The younger generation of researchers, both female and male, find it even tougher to get funding than my generation. Success rates in grant applications have been declining for decades. For example, with NHMRC research fellowship funding, success rates in the 1990s were 36 percent for females and 34 percent for males, compared to 21 percent for females and 14 percent for males today.
Even though the funding available for research has increased over time, the number of young people wanting to be researchers has increased even faster. The deep levels of frustration and disappointment in the talented young researchers who miss out are readily apparent to anyone in the industry.
Given that these young researchers are the future of health and medical research, I would rather see NHMRC prioritize their careers than give additional funding to the senior women of previous generations. $203m was allocated from NHMRC’s prestigious Investigator Grant scheme in 2022 to provide 79 senior grants with a success rate of 21.8 percent, compared to only $107m for 117 early career grants with a success rate of 14.9 percent. If funding of earlier career researchers was made the greater priority, this would have the indirect effect of boosting funding to female researchers.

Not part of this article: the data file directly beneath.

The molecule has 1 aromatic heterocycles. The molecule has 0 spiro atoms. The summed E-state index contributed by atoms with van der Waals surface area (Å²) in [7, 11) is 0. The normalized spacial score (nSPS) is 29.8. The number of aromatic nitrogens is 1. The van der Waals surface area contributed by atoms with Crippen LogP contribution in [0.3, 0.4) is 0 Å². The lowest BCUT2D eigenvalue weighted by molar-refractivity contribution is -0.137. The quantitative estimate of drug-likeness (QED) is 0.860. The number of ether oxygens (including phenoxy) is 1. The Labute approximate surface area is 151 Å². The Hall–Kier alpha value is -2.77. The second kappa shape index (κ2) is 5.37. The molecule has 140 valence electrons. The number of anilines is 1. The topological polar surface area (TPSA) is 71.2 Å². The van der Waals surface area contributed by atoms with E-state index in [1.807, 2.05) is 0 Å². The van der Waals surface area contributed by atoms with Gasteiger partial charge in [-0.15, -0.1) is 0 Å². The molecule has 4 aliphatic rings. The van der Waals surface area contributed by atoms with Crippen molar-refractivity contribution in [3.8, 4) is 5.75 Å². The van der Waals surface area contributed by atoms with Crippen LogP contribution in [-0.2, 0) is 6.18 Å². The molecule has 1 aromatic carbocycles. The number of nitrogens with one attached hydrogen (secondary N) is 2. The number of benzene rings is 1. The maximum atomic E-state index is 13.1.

I am an older male researcher who has had a very good run of NHMRC funding. I also work with many talented younger researchers (mainly women) who are desperate to get funded. From 2019, I decided to make way for younger generations and no longer apply for NHMRC salary funding. Since that time, I have continued to work full-time in research in an Emeritus position using superannuation as my sole source of income. When NHMRC introduced its Investigator Grant scheme in 2019, there was an option to apply for research funding without a fellowship salary, which I successfully did at the most senior level of the scheme. All the Investigator Grant funds I was awarded have been used to support the salaries of younger researchers, who all happen to be female.
The NHMRC gender equity policy has focused on one aspect of gender equity, in an attempt to adjust success rates to give equal number of grants and amounts awarded to female and male applicants. However, in other areas, NHMRC has remained curiously gender blind. The organization regularly publishes data on the amount of funding allocated to various research topics, including women’s health and men’s health. Over many years, funding for research on women’s health has exceeded funding for men’s health by a factor of five-to-one. I have no problem with this, but for advocates of gender equity it is a curious blind spot.